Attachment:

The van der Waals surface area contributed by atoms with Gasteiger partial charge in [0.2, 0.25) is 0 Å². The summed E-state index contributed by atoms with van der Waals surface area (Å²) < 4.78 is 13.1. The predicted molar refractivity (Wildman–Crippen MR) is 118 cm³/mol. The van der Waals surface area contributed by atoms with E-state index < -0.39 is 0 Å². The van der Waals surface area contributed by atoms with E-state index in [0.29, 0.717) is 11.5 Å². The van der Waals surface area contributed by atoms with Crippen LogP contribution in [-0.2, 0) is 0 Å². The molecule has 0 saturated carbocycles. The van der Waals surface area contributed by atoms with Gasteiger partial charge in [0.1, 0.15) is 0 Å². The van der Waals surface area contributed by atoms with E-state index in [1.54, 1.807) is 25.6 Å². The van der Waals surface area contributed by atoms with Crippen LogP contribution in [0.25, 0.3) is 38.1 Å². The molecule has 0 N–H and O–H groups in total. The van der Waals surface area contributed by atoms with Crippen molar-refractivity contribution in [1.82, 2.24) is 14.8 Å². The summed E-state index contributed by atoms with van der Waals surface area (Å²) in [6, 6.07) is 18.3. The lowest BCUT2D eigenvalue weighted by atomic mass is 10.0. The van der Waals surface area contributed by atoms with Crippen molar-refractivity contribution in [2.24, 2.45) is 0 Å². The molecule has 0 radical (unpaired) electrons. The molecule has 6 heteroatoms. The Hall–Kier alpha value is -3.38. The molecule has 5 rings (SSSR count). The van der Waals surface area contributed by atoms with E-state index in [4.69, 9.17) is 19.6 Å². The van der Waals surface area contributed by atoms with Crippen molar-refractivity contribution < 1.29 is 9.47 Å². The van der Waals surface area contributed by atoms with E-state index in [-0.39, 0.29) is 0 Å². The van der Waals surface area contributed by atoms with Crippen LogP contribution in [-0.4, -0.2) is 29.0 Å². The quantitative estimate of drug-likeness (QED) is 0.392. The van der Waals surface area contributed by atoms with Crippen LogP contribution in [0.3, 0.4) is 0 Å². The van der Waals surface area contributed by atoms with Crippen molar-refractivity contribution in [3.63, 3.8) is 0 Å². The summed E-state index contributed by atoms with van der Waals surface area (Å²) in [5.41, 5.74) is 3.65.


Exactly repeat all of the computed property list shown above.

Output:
The van der Waals surface area contributed by atoms with Gasteiger partial charge in [0.2, 0.25) is 0 Å². The summed E-state index contributed by atoms with van der Waals surface area (Å²) < 4.78 is 13.1. The predicted molar refractivity (Wildman–Crippen MR) is 118 cm³/mol. The van der Waals surface area contributed by atoms with E-state index < -0.39 is 0 Å². The van der Waals surface area contributed by atoms with E-state index in [0.29, 0.717) is 11.5 Å². The van der Waals surface area contributed by atoms with Crippen LogP contribution in [-0.2, 0) is 0 Å². The molecule has 0 saturated carbocycles. The van der Waals surface area contributed by atoms with Gasteiger partial charge in [0.1, 0.15) is 0 Å². The van der Waals surface area contributed by atoms with E-state index in [1.54, 1.807) is 25.6 Å². The van der Waals surface area contributed by atoms with Crippen LogP contribution in [0.25, 0.3) is 38.1 Å². The molecule has 0 N–H and O–H groups in total. The van der Waals surface area contributed by atoms with Crippen molar-refractivity contribution in [1.82, 2.24) is 14.8 Å². The summed E-state index contributed by atoms with van der Waals surface area (Å²) in [6, 6.07) is 18.3. The lowest BCUT2D eigenvalue weighted by atomic mass is 10.0. The van der Waals surface area contributed by atoms with Crippen molar-refractivity contribution in [2.24, 2.45) is 0 Å². The molecule has 0 radical (unpaired) electrons. The molecule has 6 heteroatoms. The Hall–Kier alpha value is -3.38. The molecule has 5 rings (SSSR count). The van der Waals surface area contributed by atoms with E-state index in [4.69, 9.17) is 19.6 Å². The van der Waals surface area contributed by atoms with Crippen molar-refractivity contribution < 1.29 is 9.47 Å². The van der Waals surface area contributed by atoms with E-state index in [-0.39, 0.29) is 0 Å². The van der Waals surface area contributed by atoms with Crippen LogP contribution in [-0.4, -0.2) is 29.0 Å². The quantitative estimate of drug-likeness (QED) is 0.392. The van der Waals surface area contributed by atoms with Crippen LogP contribution in [0.3, 0.4) is 0 Å². The van der Waals surface area contributed by atoms with Crippen molar-refractivity contribution in [3.63, 3.8) is 0 Å². The summed E-state index contributed by atoms with van der Waals surface area (Å²) in [5.41, 5.74) is 3.65.